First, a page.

DHA during gestation and infancy


Our cognitive ability (attention, memory, perception, language, problem solving, comprehension, reasoning, calculation, and reading), as humans, is the most advanced in the animal kingdom. It is believed that this is due to the characteristics of our cerebral cortex, the outer layer of the brain. The brain is especially rich in long-chain omega-3 fatty acids, and DHA is the predominant one, since it makes up over 90% of them in the brain. DHA is crucial for neurological functions from gestation through adulthood, but the human body cannot synthesize it efficiently; then, to obtain it from external sources is required for reaching and maintaining optimal brain DHA levels. We can obtain it from microalgae, fatty fish (tuna, salmon, mackerel, sardines, anchovies and herring), or from nutritional supplements (fish oil).

DHA intake is especially important during pregnancy and infancy for the development of the brain and cognitive function of the child. DHA is necessary for the growth and maturation of an infant’s brain and retina. During development, it is obtained through the placenta and from mother’s milk during infancy; therefore, the adequate supply of DHA to the developing brain is directly dependent on the mother’s diet: pregnant and nursing women should consume at least 200 mg of DHA daily. This supply is very important to the cognitive development of the baby and may also extend the length of gestation. High DHA levels in breast milk have been associated with better ability to adjust to changes in surrounding, better mental development, improved hand-eye coordination, better attention and memory performance later in life.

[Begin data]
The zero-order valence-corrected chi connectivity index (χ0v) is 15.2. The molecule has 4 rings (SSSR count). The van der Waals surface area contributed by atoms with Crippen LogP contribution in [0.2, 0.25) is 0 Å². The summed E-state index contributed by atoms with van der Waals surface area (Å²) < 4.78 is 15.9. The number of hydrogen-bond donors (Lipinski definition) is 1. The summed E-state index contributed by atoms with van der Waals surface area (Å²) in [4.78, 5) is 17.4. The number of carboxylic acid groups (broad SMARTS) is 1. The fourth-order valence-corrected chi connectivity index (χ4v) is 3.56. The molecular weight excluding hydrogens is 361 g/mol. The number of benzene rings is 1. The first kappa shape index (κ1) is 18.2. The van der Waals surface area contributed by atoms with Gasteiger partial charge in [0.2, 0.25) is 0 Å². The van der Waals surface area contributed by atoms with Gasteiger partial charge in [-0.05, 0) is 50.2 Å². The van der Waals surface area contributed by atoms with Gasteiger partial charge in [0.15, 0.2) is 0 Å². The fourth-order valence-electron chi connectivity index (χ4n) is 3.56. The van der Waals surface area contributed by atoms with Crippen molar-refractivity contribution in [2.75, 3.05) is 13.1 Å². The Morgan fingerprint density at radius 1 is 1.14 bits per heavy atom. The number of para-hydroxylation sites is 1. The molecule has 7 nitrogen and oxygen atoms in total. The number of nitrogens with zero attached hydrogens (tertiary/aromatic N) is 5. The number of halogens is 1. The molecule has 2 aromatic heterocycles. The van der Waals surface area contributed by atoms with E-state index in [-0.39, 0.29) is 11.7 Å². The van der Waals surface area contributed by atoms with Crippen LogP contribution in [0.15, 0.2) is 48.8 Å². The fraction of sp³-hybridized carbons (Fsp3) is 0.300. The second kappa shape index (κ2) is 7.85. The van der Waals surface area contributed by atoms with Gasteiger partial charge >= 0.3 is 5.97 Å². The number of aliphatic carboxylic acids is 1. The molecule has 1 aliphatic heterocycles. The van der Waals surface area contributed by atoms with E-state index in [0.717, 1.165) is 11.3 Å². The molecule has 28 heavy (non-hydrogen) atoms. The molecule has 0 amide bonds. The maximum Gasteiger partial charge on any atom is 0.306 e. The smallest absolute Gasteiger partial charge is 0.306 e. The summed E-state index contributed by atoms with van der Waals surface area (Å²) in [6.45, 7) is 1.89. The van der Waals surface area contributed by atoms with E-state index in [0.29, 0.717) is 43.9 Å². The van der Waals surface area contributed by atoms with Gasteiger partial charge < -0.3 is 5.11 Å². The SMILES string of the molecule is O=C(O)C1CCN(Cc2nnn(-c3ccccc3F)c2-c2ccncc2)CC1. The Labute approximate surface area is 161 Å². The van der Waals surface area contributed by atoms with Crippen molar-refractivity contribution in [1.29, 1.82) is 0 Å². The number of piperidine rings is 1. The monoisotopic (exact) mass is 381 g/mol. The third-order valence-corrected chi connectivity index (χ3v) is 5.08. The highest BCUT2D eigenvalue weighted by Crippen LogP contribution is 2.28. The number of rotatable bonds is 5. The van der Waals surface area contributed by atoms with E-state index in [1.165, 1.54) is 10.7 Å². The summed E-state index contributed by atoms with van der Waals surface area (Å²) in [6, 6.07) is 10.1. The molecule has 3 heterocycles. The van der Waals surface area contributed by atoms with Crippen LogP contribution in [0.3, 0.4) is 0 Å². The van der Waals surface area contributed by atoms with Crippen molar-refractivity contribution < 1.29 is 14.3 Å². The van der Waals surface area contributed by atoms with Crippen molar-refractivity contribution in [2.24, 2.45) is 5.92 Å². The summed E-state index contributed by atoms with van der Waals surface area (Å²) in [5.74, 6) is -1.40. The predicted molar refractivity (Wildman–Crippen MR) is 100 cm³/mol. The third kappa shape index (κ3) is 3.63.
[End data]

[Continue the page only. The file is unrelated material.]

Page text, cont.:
Supplements containing DHA have been shown to be safe and well tolerated.



Weiser MJ, Butt CM, Mohajeri MH. Docosahexaenoic Acid and Cognition throughout the Lifespan. Nutrients. 2016 Feb 17;8(2). pii: E99. doi: 10.3390/nu8020099.


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